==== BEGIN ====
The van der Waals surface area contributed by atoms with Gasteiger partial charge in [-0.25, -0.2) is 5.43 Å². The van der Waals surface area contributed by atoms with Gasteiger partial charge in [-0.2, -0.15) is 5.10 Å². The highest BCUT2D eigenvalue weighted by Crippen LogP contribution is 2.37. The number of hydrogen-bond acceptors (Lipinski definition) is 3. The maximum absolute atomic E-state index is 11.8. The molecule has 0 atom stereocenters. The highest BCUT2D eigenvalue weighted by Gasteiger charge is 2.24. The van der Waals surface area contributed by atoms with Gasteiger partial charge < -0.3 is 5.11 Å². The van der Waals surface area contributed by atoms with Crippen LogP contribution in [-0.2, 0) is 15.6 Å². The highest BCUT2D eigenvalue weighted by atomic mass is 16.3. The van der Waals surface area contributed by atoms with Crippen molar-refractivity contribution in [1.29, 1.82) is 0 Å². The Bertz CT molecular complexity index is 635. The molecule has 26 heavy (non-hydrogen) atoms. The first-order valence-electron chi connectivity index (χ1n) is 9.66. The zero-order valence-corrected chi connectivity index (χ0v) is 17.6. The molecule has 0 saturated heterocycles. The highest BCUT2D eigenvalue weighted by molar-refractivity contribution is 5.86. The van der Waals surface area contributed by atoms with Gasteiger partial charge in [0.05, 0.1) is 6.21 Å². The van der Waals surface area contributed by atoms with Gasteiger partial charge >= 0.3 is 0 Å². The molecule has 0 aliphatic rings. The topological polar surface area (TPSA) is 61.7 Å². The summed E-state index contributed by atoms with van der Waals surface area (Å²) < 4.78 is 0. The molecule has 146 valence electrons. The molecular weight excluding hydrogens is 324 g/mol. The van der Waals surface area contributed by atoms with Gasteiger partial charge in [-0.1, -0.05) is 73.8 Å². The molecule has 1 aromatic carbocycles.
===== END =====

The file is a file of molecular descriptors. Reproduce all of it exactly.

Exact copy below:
The van der Waals surface area contributed by atoms with Gasteiger partial charge in [-0.25, -0.2) is 5.43 Å². The van der Waals surface area contributed by atoms with Gasteiger partial charge in [-0.2, -0.15) is 5.10 Å². The highest BCUT2D eigenvalue weighted by Crippen LogP contribution is 2.37. The number of hydrogen-bond acceptors (Lipinski definition) is 3. The maximum absolute atomic E-state index is 11.8. The molecule has 0 atom stereocenters. The highest BCUT2D eigenvalue weighted by Gasteiger charge is 2.24. The van der Waals surface area contributed by atoms with Gasteiger partial charge < -0.3 is 5.11 Å². The van der Waals surface area contributed by atoms with Crippen LogP contribution in [-0.2, 0) is 15.6 Å². The highest BCUT2D eigenvalue weighted by atomic mass is 16.3. The van der Waals surface area contributed by atoms with Crippen molar-refractivity contribution in [1.29, 1.82) is 0 Å². The Bertz CT molecular complexity index is 635. The molecule has 26 heavy (non-hydrogen) atoms. The first-order valence-electron chi connectivity index (χ1n) is 9.66. The zero-order valence-corrected chi connectivity index (χ0v) is 17.6. The molecule has 0 saturated heterocycles. The highest BCUT2D eigenvalue weighted by molar-refractivity contribution is 5.86. The van der Waals surface area contributed by atoms with Gasteiger partial charge in [0.05, 0.1) is 6.21 Å². The van der Waals surface area contributed by atoms with Gasteiger partial charge >= 0.3 is 0 Å². The molecule has 0 aliphatic rings. The topological polar surface area (TPSA) is 61.7 Å². The summed E-state index contributed by atoms with van der Waals surface area (Å²) < 4.78 is 0. The molecule has 146 valence electrons. The molecular weight excluding hydrogens is 324 g/mol. The van der Waals surface area contributed by atoms with Gasteiger partial charge in [-0.1, -0.05) is 73.8 Å². The molecule has 1 aromatic carbocycles.